Should you look for the ideal candidate that has all the security talent you want, or should you find the right person and train them with the security talent you want. And if the latter, what is the right person to work in security who doesn’t have security experience?

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Check out this post and this Twitter discussion for the basis for our conversation on this week’s episode which features me, David Spark (@dspark), producer of CISO Series, co-host, Geoff Belknap (@geoffbelknap), CISO, LinkedIn, and our guest Dev Akhawe (@frgx), CISO, Figma.

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Thanks to our episode sponsor, Sonatype

With security concerns around software supply chains ushered to center stage in recent months, organizations around the world are turning to Sonatype as trusted advisors. The company’s Nexus platform offers the only full-spectrum control of the cloud-native software development lifecycle including third-party open source code, first-party source code, infrastructure as code, and containerized code.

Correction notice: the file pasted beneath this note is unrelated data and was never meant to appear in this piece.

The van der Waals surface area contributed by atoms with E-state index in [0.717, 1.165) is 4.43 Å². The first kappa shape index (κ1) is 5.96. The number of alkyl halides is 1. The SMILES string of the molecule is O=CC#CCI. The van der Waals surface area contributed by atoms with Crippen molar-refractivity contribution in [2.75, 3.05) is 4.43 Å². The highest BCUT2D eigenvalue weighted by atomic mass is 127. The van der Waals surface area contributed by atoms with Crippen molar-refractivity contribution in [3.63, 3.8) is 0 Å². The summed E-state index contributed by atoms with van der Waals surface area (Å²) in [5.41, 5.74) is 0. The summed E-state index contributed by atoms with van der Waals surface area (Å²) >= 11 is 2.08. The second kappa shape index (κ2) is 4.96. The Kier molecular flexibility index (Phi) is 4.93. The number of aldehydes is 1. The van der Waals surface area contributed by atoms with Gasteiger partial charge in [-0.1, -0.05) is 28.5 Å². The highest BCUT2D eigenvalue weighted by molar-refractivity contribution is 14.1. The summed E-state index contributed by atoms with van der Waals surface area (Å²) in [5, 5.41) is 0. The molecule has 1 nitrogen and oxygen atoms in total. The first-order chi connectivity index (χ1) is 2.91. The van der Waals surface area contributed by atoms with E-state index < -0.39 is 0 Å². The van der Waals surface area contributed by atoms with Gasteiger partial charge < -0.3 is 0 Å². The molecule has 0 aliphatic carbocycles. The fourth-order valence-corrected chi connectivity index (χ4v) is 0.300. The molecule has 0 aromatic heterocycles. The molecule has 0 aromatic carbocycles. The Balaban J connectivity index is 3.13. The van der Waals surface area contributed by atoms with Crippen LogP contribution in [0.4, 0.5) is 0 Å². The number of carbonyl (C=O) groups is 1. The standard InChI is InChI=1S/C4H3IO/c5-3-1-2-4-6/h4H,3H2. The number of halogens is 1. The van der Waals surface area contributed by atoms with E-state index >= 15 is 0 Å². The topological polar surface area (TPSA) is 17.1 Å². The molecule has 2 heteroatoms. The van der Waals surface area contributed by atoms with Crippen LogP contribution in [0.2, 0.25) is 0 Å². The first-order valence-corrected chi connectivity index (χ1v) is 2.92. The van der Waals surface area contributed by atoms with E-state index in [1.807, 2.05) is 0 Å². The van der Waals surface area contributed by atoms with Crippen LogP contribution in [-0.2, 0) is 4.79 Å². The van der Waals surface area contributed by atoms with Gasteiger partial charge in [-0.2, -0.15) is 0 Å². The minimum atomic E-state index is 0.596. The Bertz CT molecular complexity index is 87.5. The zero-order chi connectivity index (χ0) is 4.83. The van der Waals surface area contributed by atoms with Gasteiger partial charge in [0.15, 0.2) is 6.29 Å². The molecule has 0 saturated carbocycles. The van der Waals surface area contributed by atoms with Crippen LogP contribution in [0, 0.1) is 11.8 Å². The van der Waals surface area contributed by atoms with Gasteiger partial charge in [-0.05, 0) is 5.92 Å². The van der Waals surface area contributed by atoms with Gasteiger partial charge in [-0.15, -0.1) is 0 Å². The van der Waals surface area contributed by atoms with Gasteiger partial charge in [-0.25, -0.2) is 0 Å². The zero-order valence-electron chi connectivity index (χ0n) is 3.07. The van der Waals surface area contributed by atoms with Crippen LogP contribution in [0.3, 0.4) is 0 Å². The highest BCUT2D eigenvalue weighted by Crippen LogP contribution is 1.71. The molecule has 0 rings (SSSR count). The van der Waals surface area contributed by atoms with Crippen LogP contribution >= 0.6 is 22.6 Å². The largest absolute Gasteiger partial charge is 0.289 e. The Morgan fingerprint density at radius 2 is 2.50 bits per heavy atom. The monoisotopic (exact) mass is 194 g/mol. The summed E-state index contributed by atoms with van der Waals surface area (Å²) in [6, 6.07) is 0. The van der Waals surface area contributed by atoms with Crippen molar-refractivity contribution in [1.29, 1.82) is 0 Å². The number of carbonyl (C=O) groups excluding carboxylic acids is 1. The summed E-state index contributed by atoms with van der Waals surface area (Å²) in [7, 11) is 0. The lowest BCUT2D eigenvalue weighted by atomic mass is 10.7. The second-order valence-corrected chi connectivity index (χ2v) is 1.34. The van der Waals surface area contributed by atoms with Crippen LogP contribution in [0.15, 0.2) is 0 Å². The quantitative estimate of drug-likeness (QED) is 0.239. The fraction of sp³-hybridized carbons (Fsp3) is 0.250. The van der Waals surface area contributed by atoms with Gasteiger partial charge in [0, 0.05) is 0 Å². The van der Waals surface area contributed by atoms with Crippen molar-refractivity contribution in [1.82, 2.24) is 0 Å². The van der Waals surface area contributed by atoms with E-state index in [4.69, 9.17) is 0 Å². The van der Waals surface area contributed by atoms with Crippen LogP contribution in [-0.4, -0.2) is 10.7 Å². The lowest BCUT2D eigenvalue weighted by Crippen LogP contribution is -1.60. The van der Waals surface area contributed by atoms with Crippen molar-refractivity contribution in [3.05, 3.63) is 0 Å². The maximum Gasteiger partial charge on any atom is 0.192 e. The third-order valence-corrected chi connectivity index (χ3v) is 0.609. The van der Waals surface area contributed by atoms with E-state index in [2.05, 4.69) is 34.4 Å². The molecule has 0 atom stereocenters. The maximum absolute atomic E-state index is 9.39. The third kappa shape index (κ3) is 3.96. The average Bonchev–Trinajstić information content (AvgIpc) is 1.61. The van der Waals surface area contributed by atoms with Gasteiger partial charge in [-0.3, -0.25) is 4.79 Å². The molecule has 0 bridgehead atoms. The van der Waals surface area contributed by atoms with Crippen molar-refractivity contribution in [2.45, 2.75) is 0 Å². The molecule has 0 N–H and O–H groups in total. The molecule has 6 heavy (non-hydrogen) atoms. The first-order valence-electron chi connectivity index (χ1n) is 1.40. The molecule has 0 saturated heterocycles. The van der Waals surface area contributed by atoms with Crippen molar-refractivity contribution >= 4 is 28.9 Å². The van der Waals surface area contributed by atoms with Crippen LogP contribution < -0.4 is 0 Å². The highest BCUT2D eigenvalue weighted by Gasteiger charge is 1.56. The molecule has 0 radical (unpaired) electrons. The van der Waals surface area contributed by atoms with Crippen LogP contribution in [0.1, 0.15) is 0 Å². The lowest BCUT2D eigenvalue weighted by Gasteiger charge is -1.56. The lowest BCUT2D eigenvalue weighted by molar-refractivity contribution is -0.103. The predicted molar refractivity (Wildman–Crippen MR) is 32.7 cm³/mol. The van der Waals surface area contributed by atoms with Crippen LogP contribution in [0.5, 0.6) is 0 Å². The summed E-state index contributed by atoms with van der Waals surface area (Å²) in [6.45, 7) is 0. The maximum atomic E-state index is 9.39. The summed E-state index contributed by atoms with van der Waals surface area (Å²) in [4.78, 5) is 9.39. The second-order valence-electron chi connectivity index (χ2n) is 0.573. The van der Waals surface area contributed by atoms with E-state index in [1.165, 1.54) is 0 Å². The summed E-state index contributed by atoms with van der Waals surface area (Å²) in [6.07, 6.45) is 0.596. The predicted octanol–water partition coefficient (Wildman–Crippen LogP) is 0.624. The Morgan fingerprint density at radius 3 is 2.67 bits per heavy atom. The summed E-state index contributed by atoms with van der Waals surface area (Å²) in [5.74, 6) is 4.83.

Full transcript

David Spark

Should you look for the ideal candidate that has all the security talent you want, or should you find the right person and train them with the security talent you want? And if the latter, what is the right person to work in security who doesn’t have security experience?

Voiceover

You’re listening to Defense in Depth.

David Spark

Welcome to Defense in Depth. My name is David Spark. I am the producer of the CISO Series. And joining me on a regular basis is Geoff Belknap, who is the CISO of LinkedIn. Geoff, grace us with the sound of your voice.

Geoff Belknap

Hello, friends. And David, I’m always with you in here.

David Spark

He’s pointing to his heart, people. Our sponsor for today’s episode is Sonatype. Thank you, Sonatype, for sponsoring this episode. If you are in the world of DevOps and you’re looking to improve your security hygiene in DevOps, you’ll want to listen to what Sonatype has to say later in the show. All right, let me set up our discussion today. On LinkedIn, Matt Trevors of AWS argued against the commonly held belief that we have a shortage of cyber talent. The issue comes from the hiring managers either not knowing what they want, or not willing to pay for what they want, as evidenced in many job postings that are either too broad or too narrow. He argued that in the time it would take you to find the right talent, you could train a well-suited person to do the job. As a companion to this discussion, on Twitter I asked, “If you had to hire someone with no past cybersecurity experience, what experience would you like them to have?”. While we all want the right person with all the appropriate talent to walk through the door, it doesn’t happen that easily. Geoff, how often do you struggle with the “find or build what you want” issue?

Geoff Belknap